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Winning with Africa - Speech by Federal President Horst Köhler at a celebration marking the 75th anniversary of the German-African Business Association, Berlin

Bundespräsident Horst Köhler auf einem Großbildschirm am Rednerpult vor Publikum Berlin, 6 May 2009 Photo: Steffen Kugler , BPA © Photo: Steffen Kugler , BPA

The branches of the baobab tree look like roots. Many legends in Africa cling to the baobab. I would like to suggest that the German-African Business Association is like a tree with roots at both ends of its trunk. The Association's roots are in Hamburg, but it has succeeded in putting down roots in Africa, too, and these roots have twisted into a tightly woven network. In the course of this development, the Association has made vital contributions to Germany's policy on Africa. It is still the most important point of contact for business contacts between Germany and Africa. I am therefore delighted to be with you today to celebrate the Association's 75th anniversary.

The baobab has something else in common with the German-African Business Association: Both have known and managed to survive long dry spells. When the Africa Association, as it was then known, was established in 1934, the world was struggling to overcome an economic crisis. Back then, each country tried merely to rescue its own economy. Today we have moved on somewhat. We know that this global crisis demands a global response. In other words: what is needed now is close international cooperation. And this means, above all, that we must not allow the emergence of any new protectionism.

There is no doubt that the crisis was precipitated by the industrialized countries. But its repercussions are now having an impact on Africa, too: foreign direct investment in Africa is being withdrawn, financing deals are stalling, the African diaspora is sending less money home, and the fall in raw materials prices is making a deep hole in the coffers of many African states.

As a result of all this, the growth forecast for Africa has been revised from six to two percent. With population growth often at almost three percent, in many countries this means that millions will be catapulted back into poverty. And let's not deceive ourselves: what might result in unemployment and cutbacks here can quickly become a matter of sheer survival in Africa.

That said, compared with the situation in previous economic crises, many African economies have become much more attractive locations in recent years thanks to political and economic reforms. Despite the crisis, Africa can still be regarded as a growth region. Nonetheless, many people underestimate the continent's potential, basically just seeing fragmented markets with no great purchasing power. But many African states are joining forces to form economic regions. My advice to the African side is to further develop this regional cooperation and to make it more widely known. The countries of the Southern African Development Community (SADC), for instance, intend to become an economic and monetary community within the next ten years. We are talking here about 230 million people with a gross domestic product of just over 3000 dollars per capita. That is just about the same as the per capita gross domestic product of one of the oft-praised markets of the future, India.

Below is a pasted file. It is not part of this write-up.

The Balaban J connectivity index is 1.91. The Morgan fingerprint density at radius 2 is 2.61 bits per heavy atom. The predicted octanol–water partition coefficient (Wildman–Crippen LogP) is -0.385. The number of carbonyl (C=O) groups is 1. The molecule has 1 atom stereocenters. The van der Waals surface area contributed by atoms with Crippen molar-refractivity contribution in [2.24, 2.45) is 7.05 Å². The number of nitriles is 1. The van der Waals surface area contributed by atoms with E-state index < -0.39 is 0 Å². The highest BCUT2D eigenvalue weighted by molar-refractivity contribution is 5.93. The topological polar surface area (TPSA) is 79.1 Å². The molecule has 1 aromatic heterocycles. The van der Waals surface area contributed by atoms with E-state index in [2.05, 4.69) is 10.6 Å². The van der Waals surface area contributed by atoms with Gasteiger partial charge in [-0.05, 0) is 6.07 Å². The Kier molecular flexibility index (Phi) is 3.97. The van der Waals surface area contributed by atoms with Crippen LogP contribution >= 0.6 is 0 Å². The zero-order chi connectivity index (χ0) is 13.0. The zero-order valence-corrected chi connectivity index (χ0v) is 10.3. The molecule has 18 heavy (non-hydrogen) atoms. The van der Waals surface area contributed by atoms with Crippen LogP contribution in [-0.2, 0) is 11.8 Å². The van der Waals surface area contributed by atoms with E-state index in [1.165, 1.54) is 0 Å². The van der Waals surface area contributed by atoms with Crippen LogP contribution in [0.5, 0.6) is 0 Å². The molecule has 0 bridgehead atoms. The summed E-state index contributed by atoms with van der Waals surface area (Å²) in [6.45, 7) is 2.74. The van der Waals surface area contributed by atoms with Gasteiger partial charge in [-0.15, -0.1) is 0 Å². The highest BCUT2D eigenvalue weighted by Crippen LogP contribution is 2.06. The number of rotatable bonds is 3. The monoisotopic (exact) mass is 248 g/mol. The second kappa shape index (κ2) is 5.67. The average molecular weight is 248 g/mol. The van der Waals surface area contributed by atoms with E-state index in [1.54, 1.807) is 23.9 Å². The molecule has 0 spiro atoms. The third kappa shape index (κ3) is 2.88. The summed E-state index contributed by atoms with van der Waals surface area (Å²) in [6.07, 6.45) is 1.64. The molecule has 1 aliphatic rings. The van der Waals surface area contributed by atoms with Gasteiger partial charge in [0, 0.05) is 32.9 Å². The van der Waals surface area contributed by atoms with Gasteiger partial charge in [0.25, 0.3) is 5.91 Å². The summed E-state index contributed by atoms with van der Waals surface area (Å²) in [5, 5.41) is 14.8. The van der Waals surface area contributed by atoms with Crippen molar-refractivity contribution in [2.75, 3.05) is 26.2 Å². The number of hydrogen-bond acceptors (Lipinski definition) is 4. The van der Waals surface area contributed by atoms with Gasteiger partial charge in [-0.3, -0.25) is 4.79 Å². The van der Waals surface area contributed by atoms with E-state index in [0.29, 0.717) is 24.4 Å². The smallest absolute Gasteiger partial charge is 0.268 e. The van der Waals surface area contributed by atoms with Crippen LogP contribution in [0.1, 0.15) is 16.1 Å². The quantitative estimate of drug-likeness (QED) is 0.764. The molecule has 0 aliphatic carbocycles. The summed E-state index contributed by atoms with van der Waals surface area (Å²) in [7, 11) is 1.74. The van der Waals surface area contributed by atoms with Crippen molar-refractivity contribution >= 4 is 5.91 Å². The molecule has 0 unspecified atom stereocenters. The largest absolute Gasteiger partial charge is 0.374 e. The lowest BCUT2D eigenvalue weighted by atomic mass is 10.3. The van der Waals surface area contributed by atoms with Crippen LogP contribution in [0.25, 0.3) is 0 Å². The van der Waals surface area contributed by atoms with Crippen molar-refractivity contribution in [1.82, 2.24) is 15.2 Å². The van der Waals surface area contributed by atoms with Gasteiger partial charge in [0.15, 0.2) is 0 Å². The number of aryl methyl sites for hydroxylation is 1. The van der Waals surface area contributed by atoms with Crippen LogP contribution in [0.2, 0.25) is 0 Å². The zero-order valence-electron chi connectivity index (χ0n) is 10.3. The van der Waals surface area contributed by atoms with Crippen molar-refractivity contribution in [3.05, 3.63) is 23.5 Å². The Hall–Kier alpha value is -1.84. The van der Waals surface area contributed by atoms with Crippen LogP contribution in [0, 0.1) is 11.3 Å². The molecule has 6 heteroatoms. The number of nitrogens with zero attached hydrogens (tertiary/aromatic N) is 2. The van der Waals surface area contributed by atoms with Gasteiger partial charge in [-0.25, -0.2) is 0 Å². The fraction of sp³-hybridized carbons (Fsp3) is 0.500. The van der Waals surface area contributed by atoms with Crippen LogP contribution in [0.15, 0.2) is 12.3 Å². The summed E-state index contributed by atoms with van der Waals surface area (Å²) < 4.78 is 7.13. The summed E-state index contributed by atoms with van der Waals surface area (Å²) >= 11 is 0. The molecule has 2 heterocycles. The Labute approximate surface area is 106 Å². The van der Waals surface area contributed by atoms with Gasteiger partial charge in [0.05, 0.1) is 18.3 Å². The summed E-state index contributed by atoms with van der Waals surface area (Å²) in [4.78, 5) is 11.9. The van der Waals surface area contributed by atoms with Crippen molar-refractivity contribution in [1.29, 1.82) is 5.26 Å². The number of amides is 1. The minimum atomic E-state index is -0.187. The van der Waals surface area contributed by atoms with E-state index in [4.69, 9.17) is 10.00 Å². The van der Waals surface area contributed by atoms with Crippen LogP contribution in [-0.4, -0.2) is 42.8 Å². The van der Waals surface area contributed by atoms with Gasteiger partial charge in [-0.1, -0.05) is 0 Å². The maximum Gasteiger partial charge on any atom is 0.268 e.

The 900 million predominantly young people of the African continent have a tremendous amount to catch up on as consumers. Let me give just three examples:

Firstly, mobility. Whether in the megacity of Lagos or in the bush, the African continent is literally on the move. At the moment, this mobility often still depends on donkeys and carts and bizarre old cars, but there is a demand for forward-looking solutions. Shouldn't the fact that Chinese and Indian car manufacturers are deliberately targeting the African market give us food for thought? Can we not work together to ensure that Africa develops sustainable mobility concepts fit to counter the threat of climate change?

Secondly, energy. The continent exports oil and has more than enough sunshine, but two-thirds of its households still have no electricity, and three-quarters of households cook with wood or charcoal. The technology is there, but often there is a lack of commercial and technical responsibility to provide affordable, efficient energy. Are all the possibilities for sustainable energy supplies really exhausted?

Thirdly: social security. When Africans become ill or lose their jobs, they are almost always dependent on help from their family and neighbours. This solidarity is good, but it does have limitations. What response would additional professional services meet with?

With all the experienced members of the German-African Business Association here this evening who make their living on the continent, I am not trying to "carry elephants to Africa", to coin a phrase. You are aware of and appreciate the potential of our neighbouring continent. Other businesses are only now beginning to look to Africa, now that demand in Asia and Eastern Europe is falling or disappearing. Even if, for most companies, new contracts in Africa will not be able to make up for their losses on other markets, this diversification is important for our economy as a whole. The fact that the German-African Business Association has never in its long history had so many members as it has today makes me optimistic. Germany would be well advised to further expand its presence in Africa, a market which will see growth in the long term.